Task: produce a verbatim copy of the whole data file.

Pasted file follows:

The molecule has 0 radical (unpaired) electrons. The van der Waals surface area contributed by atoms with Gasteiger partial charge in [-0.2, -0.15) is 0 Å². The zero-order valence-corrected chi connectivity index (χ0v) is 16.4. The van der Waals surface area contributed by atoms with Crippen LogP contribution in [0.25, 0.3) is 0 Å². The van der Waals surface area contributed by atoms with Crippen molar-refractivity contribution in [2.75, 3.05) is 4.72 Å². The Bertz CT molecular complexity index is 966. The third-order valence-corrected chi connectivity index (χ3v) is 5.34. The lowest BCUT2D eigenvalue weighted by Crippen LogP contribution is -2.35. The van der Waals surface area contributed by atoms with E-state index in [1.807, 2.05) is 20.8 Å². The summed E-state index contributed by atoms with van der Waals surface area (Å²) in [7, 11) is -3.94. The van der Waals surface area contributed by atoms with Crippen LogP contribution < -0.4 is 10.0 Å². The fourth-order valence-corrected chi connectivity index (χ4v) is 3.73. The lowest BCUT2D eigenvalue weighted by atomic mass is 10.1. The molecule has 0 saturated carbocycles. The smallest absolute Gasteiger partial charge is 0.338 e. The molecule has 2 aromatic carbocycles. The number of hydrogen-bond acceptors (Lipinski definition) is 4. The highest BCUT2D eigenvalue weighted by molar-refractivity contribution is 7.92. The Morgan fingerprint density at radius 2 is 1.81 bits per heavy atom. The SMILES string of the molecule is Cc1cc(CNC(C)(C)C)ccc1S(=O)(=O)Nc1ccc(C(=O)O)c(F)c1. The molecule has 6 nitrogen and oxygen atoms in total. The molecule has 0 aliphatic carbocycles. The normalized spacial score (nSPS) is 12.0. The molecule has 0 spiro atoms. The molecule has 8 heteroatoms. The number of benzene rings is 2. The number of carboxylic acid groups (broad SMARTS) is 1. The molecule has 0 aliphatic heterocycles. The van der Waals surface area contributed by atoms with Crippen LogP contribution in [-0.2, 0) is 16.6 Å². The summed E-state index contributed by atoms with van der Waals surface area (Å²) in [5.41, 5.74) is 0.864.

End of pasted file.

The molecule has 0 radical (unpaired) electrons. The van der Waals surface area contributed by atoms with Gasteiger partial charge in [-0.2, -0.15) is 0 Å². The zero-order valence-corrected chi connectivity index (χ0v) is 16.4. The van der Waals surface area contributed by atoms with Crippen LogP contribution in [0.25, 0.3) is 0 Å². The van der Waals surface area contributed by atoms with Crippen molar-refractivity contribution in [2.75, 3.05) is 4.72 Å². The Bertz CT molecular complexity index is 966. The third-order valence-corrected chi connectivity index (χ3v) is 5.34. The lowest BCUT2D eigenvalue weighted by Crippen LogP contribution is -2.35. The van der Waals surface area contributed by atoms with E-state index in [1.807, 2.05) is 20.8 Å². The summed E-state index contributed by atoms with van der Waals surface area (Å²) in [7, 11) is -3.94. The van der Waals surface area contributed by atoms with Crippen LogP contribution < -0.4 is 10.0 Å². The fourth-order valence-corrected chi connectivity index (χ4v) is 3.73. The lowest BCUT2D eigenvalue weighted by atomic mass is 10.1. The molecule has 0 saturated carbocycles. The smallest absolute Gasteiger partial charge is 0.338 e. The molecule has 2 aromatic carbocycles. The number of hydrogen-bond acceptors (Lipinski definition) is 4. The highest BCUT2D eigenvalue weighted by molar-refractivity contribution is 7.92. The Morgan fingerprint density at radius 2 is 1.81 bits per heavy atom. The SMILES string of the molecule is Cc1cc(CNC(C)(C)C)ccc1S(=O)(=O)Nc1ccc(C(=O)O)c(F)c1. The molecule has 6 nitrogen and oxygen atoms in total. The molecule has 0 aliphatic carbocycles. The normalized spacial score (nSPS) is 12.0. The molecule has 0 spiro atoms. The molecule has 8 heteroatoms. The number of benzene rings is 2. The number of carboxylic acid groups (broad SMARTS) is 1. The molecule has 0 aliphatic heterocycles. The van der Waals surface area contributed by atoms with Crippen LogP contribution in [-0.2, 0) is 16.6 Å². The summed E-state index contributed by atoms with van der Waals surface area (Å²) in [5.41, 5.74) is 0.864.